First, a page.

Anthony Paul Jones was born in Lower Hutt in 1944 and as a teenager he started singing and playing guitar in school bands, purely for fun. Jones left school with little thought of pursuing a career in music and decided to travel the world, but he only got as far as Bondi in Sydney.
At the weekly Surf Club dance, Jones was coerced on to the stage to sing with resident band The Echoes. Their front man, Norm Miller, was about to leave the band and they were impressed enough to offer him a job as the lead singer.
Jones took on the stage name Tony Summers. A short time later the group was spotted by Spin Records A&R man and producer Nat Kipner, who offered to record them.
Tony Summers & The Echoes released ‘I’m On The Right Side’/‘I Only Have Myself To Blame’ in early 1966 on Spin Records. The record wasn’t a hit but received enough airplay to get the group a support slot on The Rolling Stones Australian tour in February 1966, along with Max Merritt & The Meteors.
It wasn’t to last. A homesick Jones returned to New Zealand in 1967, staying for a year before deciding to head to the UK. There he had a chance meeting with Nat Kipner, who had arrived in London with John Rowles in October 1967. Rowles was riding high on the UK charts with ‘If I Only Had Time’, and Jones and Kipner got busy writing songs for future projects including Rowles’ debut album.
One of the trio’s collaborations was a song called ‘Make Time Stand Still’. Rowles’ manager Peter Gormley (also Cliff Richard’s manager) was impressed with the song and Jones himself, and arranged for Jones to record the track for EMI’s Parlophone label with producer Mark Wirtz at Abbey Road studios. Under the name Tony Summers, the one-off single was released in September 1968.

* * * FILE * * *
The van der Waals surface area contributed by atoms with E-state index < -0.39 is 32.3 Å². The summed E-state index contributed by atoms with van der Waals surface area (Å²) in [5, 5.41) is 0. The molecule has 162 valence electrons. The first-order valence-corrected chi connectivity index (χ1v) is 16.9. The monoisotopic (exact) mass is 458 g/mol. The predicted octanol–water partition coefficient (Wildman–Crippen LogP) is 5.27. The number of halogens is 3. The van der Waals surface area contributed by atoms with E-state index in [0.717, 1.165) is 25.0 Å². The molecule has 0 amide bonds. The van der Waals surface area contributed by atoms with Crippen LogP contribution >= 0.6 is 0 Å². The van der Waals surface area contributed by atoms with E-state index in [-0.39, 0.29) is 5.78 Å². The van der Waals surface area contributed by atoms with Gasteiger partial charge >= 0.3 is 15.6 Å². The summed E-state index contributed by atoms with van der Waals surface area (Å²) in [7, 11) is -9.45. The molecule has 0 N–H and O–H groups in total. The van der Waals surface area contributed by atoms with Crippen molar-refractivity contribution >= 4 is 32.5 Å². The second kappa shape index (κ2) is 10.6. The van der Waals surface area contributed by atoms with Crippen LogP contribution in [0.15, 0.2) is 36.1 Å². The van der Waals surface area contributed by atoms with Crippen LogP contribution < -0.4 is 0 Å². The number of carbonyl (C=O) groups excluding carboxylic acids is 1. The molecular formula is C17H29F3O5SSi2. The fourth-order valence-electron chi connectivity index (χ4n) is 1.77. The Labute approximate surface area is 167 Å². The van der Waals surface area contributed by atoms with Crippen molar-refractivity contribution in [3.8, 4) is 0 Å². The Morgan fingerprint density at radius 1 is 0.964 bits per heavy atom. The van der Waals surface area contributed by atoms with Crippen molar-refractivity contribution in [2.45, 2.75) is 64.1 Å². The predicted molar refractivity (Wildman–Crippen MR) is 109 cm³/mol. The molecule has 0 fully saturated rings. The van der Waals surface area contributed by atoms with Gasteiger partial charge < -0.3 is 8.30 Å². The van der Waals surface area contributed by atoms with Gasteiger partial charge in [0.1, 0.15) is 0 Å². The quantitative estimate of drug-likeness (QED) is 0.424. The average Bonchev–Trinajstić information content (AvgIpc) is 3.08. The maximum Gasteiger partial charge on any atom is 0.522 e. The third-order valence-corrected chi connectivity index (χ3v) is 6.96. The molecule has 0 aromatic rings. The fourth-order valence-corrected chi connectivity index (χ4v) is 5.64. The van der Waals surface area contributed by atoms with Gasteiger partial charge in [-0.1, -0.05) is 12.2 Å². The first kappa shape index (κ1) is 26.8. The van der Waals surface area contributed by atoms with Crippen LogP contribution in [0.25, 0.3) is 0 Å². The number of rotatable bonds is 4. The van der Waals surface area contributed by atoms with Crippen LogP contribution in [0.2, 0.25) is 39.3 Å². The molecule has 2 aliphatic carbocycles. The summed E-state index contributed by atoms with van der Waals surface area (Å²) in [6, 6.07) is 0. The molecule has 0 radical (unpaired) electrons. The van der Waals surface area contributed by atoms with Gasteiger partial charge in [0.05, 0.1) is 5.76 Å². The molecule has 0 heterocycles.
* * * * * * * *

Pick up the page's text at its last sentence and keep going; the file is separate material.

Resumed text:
Best described as psychedelic pop meets Phil Spector, the record was well received and Gormley was able to sign Jones to NEMS Records. There it was decided to change Jones’ stage name to Hayden Wood – after Haydn Wood, the English composer and violinist. Wood’s debut NEMS single ‘The Lady Wants More’/‘The House Beside The Mine’ was released in September 1969.
Work immediately started on an album at Abbey Road with a budget of £10,000, including a 30-piece orchestra and 10 backing singers.
At NEMS, Hayden was partnered with Dave Williams who became his manager, producer and writing partner. Work immediately started on an album at Abbey Road with a budget of £10,000, including a 30-piece orchestra and 10 backing singers. Wood and Williams were given first option on a batch of songs from the up and coming writers, Elton John and Bernie Taupin. Three of these, ‘The Greatest Discovery’, ‘The Ballad of A Well Known Gun’ and 'Sixty Years On’, were chosen and Wood became the first person to cover an Elton John song. The Elton John song 'Sixty Years On’ was released as the lead single off the album.
There were high hopes for the single and a radio spot was arranged on Tony Blackburn’s high profile BBC breakfast show. Halfway through the spin Blackburn took the record off saying, “That’s enough of that, thank goodness the news is coming up.”
It got worse. NEMS went into receivership the day after the single’s release, putting an immediate stop on activities including the album’s UK release.
Wood managed to secure the master tapes, which he sent to New Zealand where the album was released in mid-1970. In the UK, Elton John’s publisher Dick James was impressed with Wood’s versions of Elton’s songs and he was quickly signed to James’ DJM Records. Hayden formed a relationship with Status Quo and wrote several songs with the group’s roadie and songwriter Bob Young and formed a band with the group’s keyboard player Roy Lynes after he was made redundant when Status Quo changed musical direction from pop psych to a harder rock/boogie style in 1970.
In 1972 Hayden returned to New Zealand and established himself on the brewery circuit as a solo act. Hayden recorded the single ‘It’s Alright’ for Philips (where he worked in the promotions department for several years) and was a regular on the David McPhail produced TV pop series Popco. Hayden formed his own label Cherokee and released his own singles and those by the group Prentice, with whom he gigged occasionally. On the brewery circuit he worked with bands Orange, East Side Mob and Soundproof, a seven-piece band from Palmerston North for whom he recorded the single 'Meet Me By the Corner’, which became a Top 20 record in Wellington.
In the early 90s Hayden and his family relocated to Queensland where he is still performing in the group Kiwi Konxion along with his sister.